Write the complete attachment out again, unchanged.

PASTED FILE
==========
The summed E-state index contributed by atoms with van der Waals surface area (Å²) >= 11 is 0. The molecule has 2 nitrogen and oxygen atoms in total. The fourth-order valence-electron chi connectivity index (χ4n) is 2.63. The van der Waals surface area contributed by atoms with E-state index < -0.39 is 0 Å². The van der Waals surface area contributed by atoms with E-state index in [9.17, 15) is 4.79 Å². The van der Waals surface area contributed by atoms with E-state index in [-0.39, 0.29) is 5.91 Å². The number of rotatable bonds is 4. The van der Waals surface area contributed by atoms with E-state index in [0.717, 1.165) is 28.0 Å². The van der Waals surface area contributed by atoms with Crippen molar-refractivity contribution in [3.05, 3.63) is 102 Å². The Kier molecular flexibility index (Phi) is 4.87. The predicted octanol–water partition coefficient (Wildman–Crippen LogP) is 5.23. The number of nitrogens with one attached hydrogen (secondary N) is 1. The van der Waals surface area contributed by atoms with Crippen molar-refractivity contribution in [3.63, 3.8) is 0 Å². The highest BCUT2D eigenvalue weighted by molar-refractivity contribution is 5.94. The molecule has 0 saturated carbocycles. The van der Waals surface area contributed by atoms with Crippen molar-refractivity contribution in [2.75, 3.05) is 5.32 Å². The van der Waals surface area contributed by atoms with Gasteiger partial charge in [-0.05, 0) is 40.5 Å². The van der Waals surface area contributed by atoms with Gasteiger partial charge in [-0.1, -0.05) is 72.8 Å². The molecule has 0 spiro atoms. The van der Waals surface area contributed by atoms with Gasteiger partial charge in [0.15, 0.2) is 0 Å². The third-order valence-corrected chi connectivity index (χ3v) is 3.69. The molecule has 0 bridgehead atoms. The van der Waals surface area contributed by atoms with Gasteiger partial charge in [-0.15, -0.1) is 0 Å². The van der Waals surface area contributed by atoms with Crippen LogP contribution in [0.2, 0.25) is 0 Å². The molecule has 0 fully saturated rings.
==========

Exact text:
The summed E-state index contributed by atoms with van der Waals surface area (Å²) >= 11 is 0. The molecule has 2 nitrogen and oxygen atoms in total. The fourth-order valence-electron chi connectivity index (χ4n) is 2.63. The van der Waals surface area contributed by atoms with E-state index < -0.39 is 0 Å². The van der Waals surface area contributed by atoms with E-state index in [9.17, 15) is 4.79 Å². The van der Waals surface area contributed by atoms with E-state index in [-0.39, 0.29) is 5.91 Å². The number of rotatable bonds is 4. The van der Waals surface area contributed by atoms with E-state index in [0.717, 1.165) is 28.0 Å². The van der Waals surface area contributed by atoms with Crippen molar-refractivity contribution in [3.05, 3.63) is 102 Å². The Kier molecular flexibility index (Phi) is 4.87. The predicted octanol–water partition coefficient (Wildman–Crippen LogP) is 5.23. The number of nitrogens with one attached hydrogen (secondary N) is 1. The van der Waals surface area contributed by atoms with Crippen molar-refractivity contribution in [3.63, 3.8) is 0 Å². The highest BCUT2D eigenvalue weighted by molar-refractivity contribution is 5.94. The molecule has 0 saturated carbocycles. The van der Waals surface area contributed by atoms with Crippen molar-refractivity contribution in [2.75, 3.05) is 5.32 Å². The van der Waals surface area contributed by atoms with Gasteiger partial charge in [-0.05, 0) is 40.5 Å². The van der Waals surface area contributed by atoms with Gasteiger partial charge in [-0.1, -0.05) is 72.8 Å². The molecule has 0 spiro atoms. The van der Waals surface area contributed by atoms with Gasteiger partial charge in [0.15, 0.2) is 0 Å². The third-order valence-corrected chi connectivity index (χ3v) is 3.69. The molecule has 0 bridgehead atoms. The van der Waals surface area contributed by atoms with Gasteiger partial charge in [-0.15, -0.1) is 0 Å². The van der Waals surface area contributed by atoms with Crippen LogP contribution in [0.2, 0.25) is 0 Å². The molecule has 0 fully saturated rings.